Introduction: Scott Phillips is a genealogical historian and owner of Onward To Our Past® genealogy services. In this guest blog post—in honor of Martin Luther King, Jr. Day—Scott searches old newspapers to find out more about Dr. King’s family history—and includes a free MLK family tree download.
The year was 1968. If you lived it, you know it was a year quite like no other in U.S. history. Certain words and images are indelibly seared into our memories from 1968: Vietnam, Tet Offensive, anti-war riots, Robert F. Kennedy, Apollo, Nixon, “Prague Spring,” and Martin Luther King Jr. to name a few.
It was on 4 April 1968 that our world lost the legendary civil rights activist Dr. Martin Luther King Jr. to an assassin’s bullet, as reported in this 1968 Louisiana newspaper.
The world was in shock and sadness over the assassination of MLK, and our entire nation was on edge. As a country, we tried to come to grips with the murder of one of our most stalwart proponents of peaceful humanitarian change.
Since today is the national celebration of Dr. King’s life, as well as the 46th anniversary of his untimely death, I thought I would search GenealogyBank’s Historical Newspaper Archives to see what I could learn about the genealogy and family history of this truly great American.
Martin Luther King Jr.’s Father, the Reverend King Sr.
The first thing we need to recall is that while newspapers often referred to him as Dr. King, his full name was Martin Luther King Jr. His father was Rev. Martin Luther King Sr.
Rev. King Sr. outlived his son, dying in Atlanta of heart disease in 1984, as reported in this Texas newspaper. This obituary gives us more information about the family of Rev. King Sr., commenting that “his life was stained by repeated tragedy.” He not only lost his son, Dr. Martin Luther King Jr. in the 1968 assassination, but his only other son, Rev. A. D. King, accidentally drowned in 1969, and his wife, Alberta Williams King, was killed by gunfire while playing the organ during a church service in 1974.
Rev. King Sr.’s faith and commitment is shown in the last two paragraphs of this obituary:
“But in his last years, King refused to speak with bitterness about his family’s losses. Nor did he swerve from his commitment to non-violence and his faith in the ultimate designs of a loving God.
“‘I do not hate the man who took the life of my dead son,’ he said at a bicentennial ceremony in Dallas in 1976. ‘I am not going to hate the young man who came and killed my wife. I am every man’s brother. I’m going on with my job.’”
The murder of Alberta King, wife of Rev. King Sr. and mother of Dr. Martin Luther King Jr., was reported in this 1974 Massachusetts newspaper.
MLK’s Personal “Preacher’s Kid” Story & Family Photo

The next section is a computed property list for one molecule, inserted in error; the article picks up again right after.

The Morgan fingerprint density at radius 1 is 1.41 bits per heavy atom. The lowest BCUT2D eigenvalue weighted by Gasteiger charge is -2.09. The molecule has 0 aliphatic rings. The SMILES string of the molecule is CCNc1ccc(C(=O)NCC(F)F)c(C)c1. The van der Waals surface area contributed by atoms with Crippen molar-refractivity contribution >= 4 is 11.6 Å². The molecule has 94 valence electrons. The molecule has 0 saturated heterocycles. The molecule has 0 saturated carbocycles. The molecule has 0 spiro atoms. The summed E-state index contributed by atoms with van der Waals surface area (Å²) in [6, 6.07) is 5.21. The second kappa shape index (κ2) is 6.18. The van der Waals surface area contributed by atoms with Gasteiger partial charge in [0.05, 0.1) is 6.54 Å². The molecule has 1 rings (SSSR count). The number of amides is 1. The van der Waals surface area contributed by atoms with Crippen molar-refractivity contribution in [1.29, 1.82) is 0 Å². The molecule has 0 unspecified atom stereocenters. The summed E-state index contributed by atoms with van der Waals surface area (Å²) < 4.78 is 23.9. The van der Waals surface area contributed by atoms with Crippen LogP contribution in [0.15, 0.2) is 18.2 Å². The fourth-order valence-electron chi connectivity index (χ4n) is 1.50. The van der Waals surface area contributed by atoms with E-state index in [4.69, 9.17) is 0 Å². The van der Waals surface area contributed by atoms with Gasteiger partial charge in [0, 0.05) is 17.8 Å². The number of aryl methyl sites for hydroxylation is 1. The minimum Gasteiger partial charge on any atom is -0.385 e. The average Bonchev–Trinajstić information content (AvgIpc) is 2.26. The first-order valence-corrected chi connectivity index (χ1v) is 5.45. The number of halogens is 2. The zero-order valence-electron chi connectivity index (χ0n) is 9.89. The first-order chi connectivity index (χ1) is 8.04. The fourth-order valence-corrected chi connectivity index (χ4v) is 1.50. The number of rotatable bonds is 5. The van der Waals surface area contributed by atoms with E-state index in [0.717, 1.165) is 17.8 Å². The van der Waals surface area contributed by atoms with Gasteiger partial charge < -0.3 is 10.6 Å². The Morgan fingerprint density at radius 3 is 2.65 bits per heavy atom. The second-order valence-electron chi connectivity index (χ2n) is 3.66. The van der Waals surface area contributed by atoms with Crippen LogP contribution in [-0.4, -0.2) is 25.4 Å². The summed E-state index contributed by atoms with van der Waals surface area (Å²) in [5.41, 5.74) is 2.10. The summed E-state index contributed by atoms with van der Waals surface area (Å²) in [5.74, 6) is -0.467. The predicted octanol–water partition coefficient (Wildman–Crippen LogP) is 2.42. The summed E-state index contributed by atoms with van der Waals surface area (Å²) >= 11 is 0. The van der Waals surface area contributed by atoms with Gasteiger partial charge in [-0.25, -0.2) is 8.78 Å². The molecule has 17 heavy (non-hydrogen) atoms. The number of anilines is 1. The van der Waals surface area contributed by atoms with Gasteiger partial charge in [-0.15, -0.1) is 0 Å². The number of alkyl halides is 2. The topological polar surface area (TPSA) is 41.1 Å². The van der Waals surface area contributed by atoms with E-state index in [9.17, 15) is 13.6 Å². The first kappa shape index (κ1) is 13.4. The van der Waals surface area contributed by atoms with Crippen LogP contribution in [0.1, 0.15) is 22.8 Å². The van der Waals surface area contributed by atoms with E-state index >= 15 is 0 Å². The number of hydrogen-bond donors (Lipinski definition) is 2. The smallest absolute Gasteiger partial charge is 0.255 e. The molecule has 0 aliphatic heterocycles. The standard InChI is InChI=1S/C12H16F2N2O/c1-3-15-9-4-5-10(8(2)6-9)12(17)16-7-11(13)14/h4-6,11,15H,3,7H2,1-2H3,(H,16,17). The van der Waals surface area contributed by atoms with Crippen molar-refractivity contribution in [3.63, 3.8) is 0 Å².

Dr. Martin Luther King Jr. was part of a group called “preacher’s kids,” as shown in this 2006 Illinois newspaper article. This old newspaper article not only provides a view of what it is like to grow up as a “PK” or preacher’s kid, but also provides us with a photo of the King family in 1963, as well as a very nice biography of Dr. King which lists his wife, Coretta Scott, and his four children, Yolanda, Martin Luther III, Dexter, and Bernice.
Martin Luther King Jr.’s Daughter, the Reverend Bernice King
I then discovered an intriguing article from a 1991 South Dakota newspaper about Dr. King’s daughter Bernice. She is the only one of Martin Luther King Jr.’s four children to become a minister. The old newspaper article proclaims: “Bernice King is seeking her own mission and her own identity.” As with so many of our own families, it seems the passion for a profession followed through the branches and roots of the King family with Rev. Bernice King, who is currently the chief executive officer of The King Center.
Martin Luther King Jr.’s Grandfather, the Reverend A. D. Williams
It was also interesting for me to note, when I looked up Dr. Martin Luther King Jr.’s grave on Findagrave.com, that his maternal grandfather, A. D. Williams, was also a Reverend.
Honoring the Memory of MLK
Dr. King’s legacy was recognized and respected by the signing of the bill establishing a national holiday in his honor by then-President Ronald Reagan, as reported in this 1983 Washington newspaper article.
His legacy was further elevated by the establishment of the Martin Luther King, Jr. National Memorial in Washington, D.C., on 28 August 2011.
It was an article I found in a 1971 Alabama newspaper that really made me nostalgic. This article is all about songwriter Dick Holler and it reports: “Holler considers ‘Abraham, Martin and John’ his best song to date.” It goes on to say: “He said it only took about 10 minutes to write the song and that he had no idea it would be such a tremendous success.”
While all of the memorials and tributes to Dr. King are wonderful, it is Dick Holler’s that I always carry close in my heart!
“Anybody here seen my old friend Martin?
Can you tell me where he’s gone?
He freed a lot of people,
But it seems the good they die young.
I just looked around and he’s gone.”
Take some time during today’s Martin Luther King, Jr. Day commemoration to reflect upon this great civil rights leader and his legacy of faith, love, hope, and non-violence.
A Free Martin Luther King Jr. Family Tree Download
Start your own genealogy investigation into his life with this free Martin Luther King Jr. family tree template download that contains the names, DOB, and DOD (if applicable) of his parents, grandparents and great grandparents.
Feel free to share this family tree on your own website or blog using the embed code below.
MLK Genealogy Challenge
See if you can find out more about Martin Luther King Jr.’s ancestry dating back into the 1800s, and fill in some of the unknowns in his family tree. Our African American newspaper archives is a great place to start. Please be sure to share your MLK family history finds with us in the comments!